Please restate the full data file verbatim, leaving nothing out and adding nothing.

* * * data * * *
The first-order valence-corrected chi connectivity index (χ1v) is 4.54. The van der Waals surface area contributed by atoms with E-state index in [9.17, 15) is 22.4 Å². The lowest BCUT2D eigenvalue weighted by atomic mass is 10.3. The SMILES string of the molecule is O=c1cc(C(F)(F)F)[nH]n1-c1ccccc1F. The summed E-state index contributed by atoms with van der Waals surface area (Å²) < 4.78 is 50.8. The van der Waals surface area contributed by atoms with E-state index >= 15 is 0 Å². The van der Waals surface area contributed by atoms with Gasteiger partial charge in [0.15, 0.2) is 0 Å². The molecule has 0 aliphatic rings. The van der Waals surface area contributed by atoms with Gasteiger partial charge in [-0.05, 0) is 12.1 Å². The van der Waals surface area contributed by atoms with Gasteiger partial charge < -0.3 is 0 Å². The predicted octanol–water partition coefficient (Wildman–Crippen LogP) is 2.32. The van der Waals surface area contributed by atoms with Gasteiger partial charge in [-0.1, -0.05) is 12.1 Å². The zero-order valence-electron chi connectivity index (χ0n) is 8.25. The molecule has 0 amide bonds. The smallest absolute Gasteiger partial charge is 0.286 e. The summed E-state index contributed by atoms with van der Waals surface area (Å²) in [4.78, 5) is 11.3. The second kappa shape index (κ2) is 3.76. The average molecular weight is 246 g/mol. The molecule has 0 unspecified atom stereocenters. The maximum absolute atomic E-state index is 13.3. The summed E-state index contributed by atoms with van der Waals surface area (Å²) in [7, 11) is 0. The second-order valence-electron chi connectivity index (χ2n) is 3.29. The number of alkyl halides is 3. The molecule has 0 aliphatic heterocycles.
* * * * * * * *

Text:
The first-order valence-corrected chi connectivity index (χ1v) is 4.54. The van der Waals surface area contributed by atoms with E-state index in [9.17, 15) is 22.4 Å². The lowest BCUT2D eigenvalue weighted by atomic mass is 10.3. The SMILES string of the molecule is O=c1cc(C(F)(F)F)[nH]n1-c1ccccc1F. The summed E-state index contributed by atoms with van der Waals surface area (Å²) < 4.78 is 50.8. The van der Waals surface area contributed by atoms with E-state index >= 15 is 0 Å². The van der Waals surface area contributed by atoms with Gasteiger partial charge in [0.15, 0.2) is 0 Å². The molecule has 0 aliphatic rings. The van der Waals surface area contributed by atoms with Gasteiger partial charge in [-0.05, 0) is 12.1 Å². The van der Waals surface area contributed by atoms with Gasteiger partial charge < -0.3 is 0 Å². The predicted octanol–water partition coefficient (Wildman–Crippen LogP) is 2.32. The van der Waals surface area contributed by atoms with Gasteiger partial charge in [-0.1, -0.05) is 12.1 Å². The zero-order valence-electron chi connectivity index (χ0n) is 8.25. The molecule has 0 amide bonds. The smallest absolute Gasteiger partial charge is 0.286 e. The summed E-state index contributed by atoms with van der Waals surface area (Å²) in [4.78, 5) is 11.3. The second kappa shape index (κ2) is 3.76. The average molecular weight is 246 g/mol. The molecule has 0 unspecified atom stereocenters. The maximum absolute atomic E-state index is 13.3. The summed E-state index contributed by atoms with van der Waals surface area (Å²) in [7, 11) is 0. The second-order valence-electron chi connectivity index (χ2n) is 3.29. The number of alkyl halides is 3. The molecule has 0 aliphatic heterocycles.